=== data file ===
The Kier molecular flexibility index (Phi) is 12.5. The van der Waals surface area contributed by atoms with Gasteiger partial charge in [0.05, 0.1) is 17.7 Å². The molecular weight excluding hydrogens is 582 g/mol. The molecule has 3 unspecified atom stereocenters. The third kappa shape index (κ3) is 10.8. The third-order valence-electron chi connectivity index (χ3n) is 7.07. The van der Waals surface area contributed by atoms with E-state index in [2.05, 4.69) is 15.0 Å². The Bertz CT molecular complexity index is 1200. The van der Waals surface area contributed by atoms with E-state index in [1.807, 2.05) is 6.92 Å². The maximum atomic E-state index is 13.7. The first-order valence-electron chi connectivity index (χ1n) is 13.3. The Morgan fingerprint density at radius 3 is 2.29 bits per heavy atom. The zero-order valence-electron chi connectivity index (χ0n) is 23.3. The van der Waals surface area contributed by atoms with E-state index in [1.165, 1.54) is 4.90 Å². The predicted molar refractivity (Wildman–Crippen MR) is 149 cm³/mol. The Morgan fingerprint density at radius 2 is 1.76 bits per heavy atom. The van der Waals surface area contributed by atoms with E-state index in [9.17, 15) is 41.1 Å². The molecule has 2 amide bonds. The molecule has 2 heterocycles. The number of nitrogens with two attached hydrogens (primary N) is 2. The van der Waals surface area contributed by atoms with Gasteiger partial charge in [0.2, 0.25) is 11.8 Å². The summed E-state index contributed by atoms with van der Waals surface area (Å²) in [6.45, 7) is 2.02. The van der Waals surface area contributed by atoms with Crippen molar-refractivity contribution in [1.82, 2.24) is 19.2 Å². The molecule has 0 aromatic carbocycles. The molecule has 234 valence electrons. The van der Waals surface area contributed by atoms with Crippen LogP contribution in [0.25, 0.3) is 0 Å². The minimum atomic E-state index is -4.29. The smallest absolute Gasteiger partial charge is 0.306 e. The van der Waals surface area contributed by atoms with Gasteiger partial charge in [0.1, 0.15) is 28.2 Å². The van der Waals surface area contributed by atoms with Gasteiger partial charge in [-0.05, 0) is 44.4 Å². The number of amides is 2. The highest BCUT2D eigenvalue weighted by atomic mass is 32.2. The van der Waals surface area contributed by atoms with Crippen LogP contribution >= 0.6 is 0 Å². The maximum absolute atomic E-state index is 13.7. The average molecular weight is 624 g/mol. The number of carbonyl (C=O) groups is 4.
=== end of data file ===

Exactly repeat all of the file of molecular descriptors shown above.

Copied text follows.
The Kier molecular flexibility index (Phi) is 12.5. The van der Waals surface area contributed by atoms with Gasteiger partial charge in [0.05, 0.1) is 17.7 Å². The molecular weight excluding hydrogens is 582 g/mol. The molecule has 3 unspecified atom stereocenters. The third kappa shape index (κ3) is 10.8. The third-order valence-electron chi connectivity index (χ3n) is 7.07. The van der Waals surface area contributed by atoms with E-state index in [2.05, 4.69) is 15.0 Å². The Bertz CT molecular complexity index is 1200. The van der Waals surface area contributed by atoms with E-state index in [1.807, 2.05) is 6.92 Å². The maximum atomic E-state index is 13.7. The first-order valence-electron chi connectivity index (χ1n) is 13.3. The Morgan fingerprint density at radius 3 is 2.29 bits per heavy atom. The zero-order valence-electron chi connectivity index (χ0n) is 23.3. The van der Waals surface area contributed by atoms with E-state index in [1.165, 1.54) is 4.90 Å². The predicted molar refractivity (Wildman–Crippen MR) is 149 cm³/mol. The Morgan fingerprint density at radius 2 is 1.76 bits per heavy atom. The van der Waals surface area contributed by atoms with E-state index in [9.17, 15) is 41.1 Å². The molecule has 2 amide bonds. The molecule has 2 heterocycles. The number of nitrogens with two attached hydrogens (primary N) is 2. The van der Waals surface area contributed by atoms with Gasteiger partial charge in [0.2, 0.25) is 11.8 Å². The summed E-state index contributed by atoms with van der Waals surface area (Å²) in [6.45, 7) is 2.02. The van der Waals surface area contributed by atoms with Crippen molar-refractivity contribution in [1.82, 2.24) is 19.2 Å². The molecule has 0 aromatic carbocycles. The molecule has 234 valence electrons. The van der Waals surface area contributed by atoms with Crippen LogP contribution in [0.25, 0.3) is 0 Å². The minimum atomic E-state index is -4.29. The smallest absolute Gasteiger partial charge is 0.306 e. The van der Waals surface area contributed by atoms with Gasteiger partial charge in [0.1, 0.15) is 28.2 Å². The van der Waals surface area contributed by atoms with Gasteiger partial charge in [-0.05, 0) is 44.4 Å². The number of amides is 2. The highest BCUT2D eigenvalue weighted by atomic mass is 32.2. The van der Waals surface area contributed by atoms with Crippen LogP contribution >= 0.6 is 0 Å². The maximum absolute atomic E-state index is 13.7. The average molecular weight is 624 g/mol. The number of carbonyl (C=O) groups is 4.